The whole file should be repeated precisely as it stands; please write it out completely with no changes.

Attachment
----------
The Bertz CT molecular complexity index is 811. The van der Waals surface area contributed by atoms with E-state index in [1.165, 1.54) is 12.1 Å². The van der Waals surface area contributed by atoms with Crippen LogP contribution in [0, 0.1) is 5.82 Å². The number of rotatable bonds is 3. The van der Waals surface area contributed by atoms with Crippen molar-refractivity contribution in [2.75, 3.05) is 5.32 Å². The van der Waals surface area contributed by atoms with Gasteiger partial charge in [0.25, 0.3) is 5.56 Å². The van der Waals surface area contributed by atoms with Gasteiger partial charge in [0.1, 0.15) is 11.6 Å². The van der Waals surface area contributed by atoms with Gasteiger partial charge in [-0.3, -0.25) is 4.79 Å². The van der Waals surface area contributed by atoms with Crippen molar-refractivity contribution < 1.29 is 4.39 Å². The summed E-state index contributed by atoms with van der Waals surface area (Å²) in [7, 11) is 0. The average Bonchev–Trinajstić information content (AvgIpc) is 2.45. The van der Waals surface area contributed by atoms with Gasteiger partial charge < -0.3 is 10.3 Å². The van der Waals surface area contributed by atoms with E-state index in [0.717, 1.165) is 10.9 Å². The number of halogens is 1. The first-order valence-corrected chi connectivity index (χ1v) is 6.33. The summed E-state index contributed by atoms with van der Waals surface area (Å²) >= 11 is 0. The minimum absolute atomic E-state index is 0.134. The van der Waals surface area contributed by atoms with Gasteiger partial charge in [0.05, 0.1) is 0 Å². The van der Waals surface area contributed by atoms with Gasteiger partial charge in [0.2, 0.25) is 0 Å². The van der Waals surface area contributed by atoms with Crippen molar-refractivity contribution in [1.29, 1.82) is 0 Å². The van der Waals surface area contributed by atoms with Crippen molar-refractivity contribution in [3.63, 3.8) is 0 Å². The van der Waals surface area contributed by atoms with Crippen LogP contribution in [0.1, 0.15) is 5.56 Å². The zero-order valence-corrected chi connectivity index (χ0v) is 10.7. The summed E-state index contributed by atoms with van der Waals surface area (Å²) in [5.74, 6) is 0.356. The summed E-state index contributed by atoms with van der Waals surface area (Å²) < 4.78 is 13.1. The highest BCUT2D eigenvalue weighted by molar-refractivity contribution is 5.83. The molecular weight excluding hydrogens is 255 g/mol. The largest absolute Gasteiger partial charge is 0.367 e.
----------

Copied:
The Bertz CT molecular complexity index is 811. The van der Waals surface area contributed by atoms with E-state index in [1.165, 1.54) is 12.1 Å². The van der Waals surface area contributed by atoms with Crippen LogP contribution in [0, 0.1) is 5.82 Å². The number of rotatable bonds is 3. The van der Waals surface area contributed by atoms with Crippen molar-refractivity contribution in [2.75, 3.05) is 5.32 Å². The van der Waals surface area contributed by atoms with Gasteiger partial charge in [0.25, 0.3) is 5.56 Å². The van der Waals surface area contributed by atoms with Gasteiger partial charge in [0.1, 0.15) is 11.6 Å². The van der Waals surface area contributed by atoms with Gasteiger partial charge in [-0.3, -0.25) is 4.79 Å². The van der Waals surface area contributed by atoms with Crippen molar-refractivity contribution < 1.29 is 4.39 Å². The summed E-state index contributed by atoms with van der Waals surface area (Å²) in [7, 11) is 0. The average Bonchev–Trinajstić information content (AvgIpc) is 2.45. The van der Waals surface area contributed by atoms with Gasteiger partial charge < -0.3 is 10.3 Å². The van der Waals surface area contributed by atoms with E-state index in [0.717, 1.165) is 10.9 Å². The number of halogens is 1. The first-order valence-corrected chi connectivity index (χ1v) is 6.33. The summed E-state index contributed by atoms with van der Waals surface area (Å²) >= 11 is 0. The minimum absolute atomic E-state index is 0.134. The van der Waals surface area contributed by atoms with Gasteiger partial charge in [0.05, 0.1) is 0 Å². The van der Waals surface area contributed by atoms with Gasteiger partial charge in [0.2, 0.25) is 0 Å². The van der Waals surface area contributed by atoms with Crippen molar-refractivity contribution in [1.29, 1.82) is 0 Å². The van der Waals surface area contributed by atoms with Crippen molar-refractivity contribution in [3.63, 3.8) is 0 Å². The van der Waals surface area contributed by atoms with Crippen LogP contribution in [0.1, 0.15) is 5.56 Å². The zero-order valence-corrected chi connectivity index (χ0v) is 10.7. The summed E-state index contributed by atoms with van der Waals surface area (Å²) in [5.74, 6) is 0.356. The summed E-state index contributed by atoms with van der Waals surface area (Å²) < 4.78 is 13.1. The highest BCUT2D eigenvalue weighted by molar-refractivity contribution is 5.83. The molecular weight excluding hydrogens is 255 g/mol. The largest absolute Gasteiger partial charge is 0.367 e.